When we got home, Aya gobbled everything up, and didn’t even leave any for us. Di naman siya masyadong mahilig sa mochi ano? 😛

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21 Responses to Pounding Rice is Always Fun

  1. dimaks says:

    That was a fun family bonding :) I like mochi wrapped with nori after being heated in an oven toaster. Oh, and those in the soups too. ‘also heard about the news that many elders die due mochi. Sad, but they like it :)

  2. hazel says:

    its sad that our country wasnt able to modernize farming marami pa man din tayo agricultural lands.

    anyway, sarap ng bonding nyo!

  3. bw says:

    Very interesting and educational indeed. Great tasting desserts made from rice seems to be better made by hand :)

    Glutinous/sticky rice is very dangerous to swallow if you are not careful. I always down it with tea or coffee to loose in up but you can really end up choking yourself, esp kids :(

  4. verns says:

    hindi naman masyado hahahaha.

    So Mr. T is a maaannnnnnn…interesting and cute :)

    Thanks for sharing Kat…actually nakyu-kyutan ako coz you really take the time to make Aya participate in events like this. Kasi ako nung bata pa never naka experience ng mga ganyan2x…nung elementary na lang. Pag ako may baby ganun din gagawin ko…hala! baby salihan mo lahat! hrhrhrhr

  5. kathy says:

    As you probably know, Aya attends daycare while we work, so we make it a point to attend these special events with her. :)
    Pinakaayaw ko naman na mochi ay yung may nattou…ewwww…

  6. kathy says:

    Thanks Hazel! Masarap nga yung mochi. With all the time and effort required in making it, it’s more convenient to just buy it from your local supermarket. But then again, that’s not much fun, eh? 😉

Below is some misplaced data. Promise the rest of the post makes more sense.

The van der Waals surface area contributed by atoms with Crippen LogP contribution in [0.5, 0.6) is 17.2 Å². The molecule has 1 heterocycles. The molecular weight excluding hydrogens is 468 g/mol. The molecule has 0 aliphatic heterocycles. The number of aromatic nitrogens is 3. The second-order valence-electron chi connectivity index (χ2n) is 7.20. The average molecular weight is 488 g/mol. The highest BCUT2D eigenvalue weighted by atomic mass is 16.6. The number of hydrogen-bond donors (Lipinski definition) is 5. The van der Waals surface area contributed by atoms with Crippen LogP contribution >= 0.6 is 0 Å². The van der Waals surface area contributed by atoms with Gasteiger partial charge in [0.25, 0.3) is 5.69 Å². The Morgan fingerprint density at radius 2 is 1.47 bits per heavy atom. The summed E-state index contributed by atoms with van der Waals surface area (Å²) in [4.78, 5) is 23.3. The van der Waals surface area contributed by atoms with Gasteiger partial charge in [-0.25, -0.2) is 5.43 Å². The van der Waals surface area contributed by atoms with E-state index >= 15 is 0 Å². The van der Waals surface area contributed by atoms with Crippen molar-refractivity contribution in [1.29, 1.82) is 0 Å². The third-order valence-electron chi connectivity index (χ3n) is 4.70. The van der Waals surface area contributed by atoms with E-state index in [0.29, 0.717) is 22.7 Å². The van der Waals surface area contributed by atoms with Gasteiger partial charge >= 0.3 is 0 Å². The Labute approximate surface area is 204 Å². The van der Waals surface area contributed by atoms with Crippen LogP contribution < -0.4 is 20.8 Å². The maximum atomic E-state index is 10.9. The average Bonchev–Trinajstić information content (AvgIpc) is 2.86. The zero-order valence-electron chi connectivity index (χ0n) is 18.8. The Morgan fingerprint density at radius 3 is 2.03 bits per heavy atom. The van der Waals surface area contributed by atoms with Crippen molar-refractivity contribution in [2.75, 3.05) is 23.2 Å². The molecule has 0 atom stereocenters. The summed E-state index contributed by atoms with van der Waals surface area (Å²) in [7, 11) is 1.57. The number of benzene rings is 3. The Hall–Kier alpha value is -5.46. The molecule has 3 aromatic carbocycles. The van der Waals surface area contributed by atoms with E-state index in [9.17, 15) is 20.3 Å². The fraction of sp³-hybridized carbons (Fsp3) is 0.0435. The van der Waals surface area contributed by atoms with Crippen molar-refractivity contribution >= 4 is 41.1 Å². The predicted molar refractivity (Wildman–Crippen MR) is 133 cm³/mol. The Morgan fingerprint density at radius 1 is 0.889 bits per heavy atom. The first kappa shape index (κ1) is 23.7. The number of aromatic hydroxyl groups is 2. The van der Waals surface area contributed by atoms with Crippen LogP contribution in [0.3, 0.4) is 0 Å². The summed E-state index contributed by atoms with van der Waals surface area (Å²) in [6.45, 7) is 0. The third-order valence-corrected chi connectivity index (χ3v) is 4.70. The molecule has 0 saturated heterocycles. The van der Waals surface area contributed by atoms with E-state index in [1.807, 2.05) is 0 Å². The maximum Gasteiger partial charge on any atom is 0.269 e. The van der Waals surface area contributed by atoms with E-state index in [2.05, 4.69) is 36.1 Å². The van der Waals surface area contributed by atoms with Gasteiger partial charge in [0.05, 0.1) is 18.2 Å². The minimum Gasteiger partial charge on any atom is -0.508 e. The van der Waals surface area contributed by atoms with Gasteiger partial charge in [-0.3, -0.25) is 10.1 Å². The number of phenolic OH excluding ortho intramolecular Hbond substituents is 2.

7. kathy says:

    Mochi is great, but I’m still partial to biko, sapin-sapin, puto-bumbong, and kuchinta. There’s nothing like a Pinoy kakanin. :)

    Yes, folks, be careful when eating glutinous rice! Your suggestion of drinking something hot while eating it is actually a good recommendation.

  8. kathy says:

    yeah, Mr. T has got to be the coolest Japanese dude I’ve ever met. He reminds me of Kuya Bodjie in Batibot – hey, siguro naman you’re not that young to have not watched Batibot on TV!

    Yeah, me too. It’s amusing, actually, when I consider that I’m experiencing these things at the same time with my kid. Cultural immersion din to para sa amin ng asawa ko. :)

  9. Belle says:

    Kathy,

    I used to slog through the mud for 8 hours or more. Oh yeah, that was the only way I could earn extra money. Sobrang hirap!, patay katawan ko pagdating ng gabi…limang pesos lang ang bayad sa akin…huhuhu.

    I love mochi. But I prefer to buy it than to make it from the scratch.

  10. verns says:

    ano ka vah! Syempre alam ko yung batibot noh hehehe :)

  11. herb says:

    uy mochi~! havent had mochi for a really long time. mukhang masaya ah!

  12. kathy says:

    Wow, you experienced that?!! That’s so admirable, Belle! I could imagine the hirap. It must have truly enriched you as a person.

    I prefer to buy it too, if only to appease my stomach cravings in a jiffy. 😉

  13. kathy says:

    ah ganon ba? hehe…inuunahan lang kita. 😉

  14. kathy says:

    Yup! Sana umattend ka nong mochitsuki na organized ng cultural foundation.

  15. niceheart says:

    That looks like a fun event. :)

    I thought Aya’s tatay was just one of the bigger kids. :) He kind of looks young. Or maybe it’s just the angle of how the picture was taken.

  16. kathy says:

    Uy, young? I’m sure he will be flattered, lol! You know he is the smiling type, maybe that adds to the youthful look hahaha. :)

  17. Toe says:

    Great pictures and a great experience for Aya! Hahaha… I like it too that her sensei is a man. :)

    BTW, my comments are finally getting through. For the longest time, my comments are always identified as spam.

  18. kathy says:

    Yeah, me too. I was a bit surprised to find a man handling their daycare class…but actually he does a great work with the kids.

    Hmm, I wonder why your comments have been identified as spam. But tell you what, because we have a log of all comments – including those identified as spam – in our database, I will comb through the entries and try to recover your comments. :)

  19. Bernard says:

    I loved the song.. it was sung in Boys’ Brigade when I was younger. :-)

  20. kathy says:

    I learned this song when I was in elementary, I think. Is Boy’s Brigade similar to Boy Scouts?

    Thanks for dropping by, Bernard. :)

  21. Bernard says:

    Similar.. it’s a Christian boys’ organization.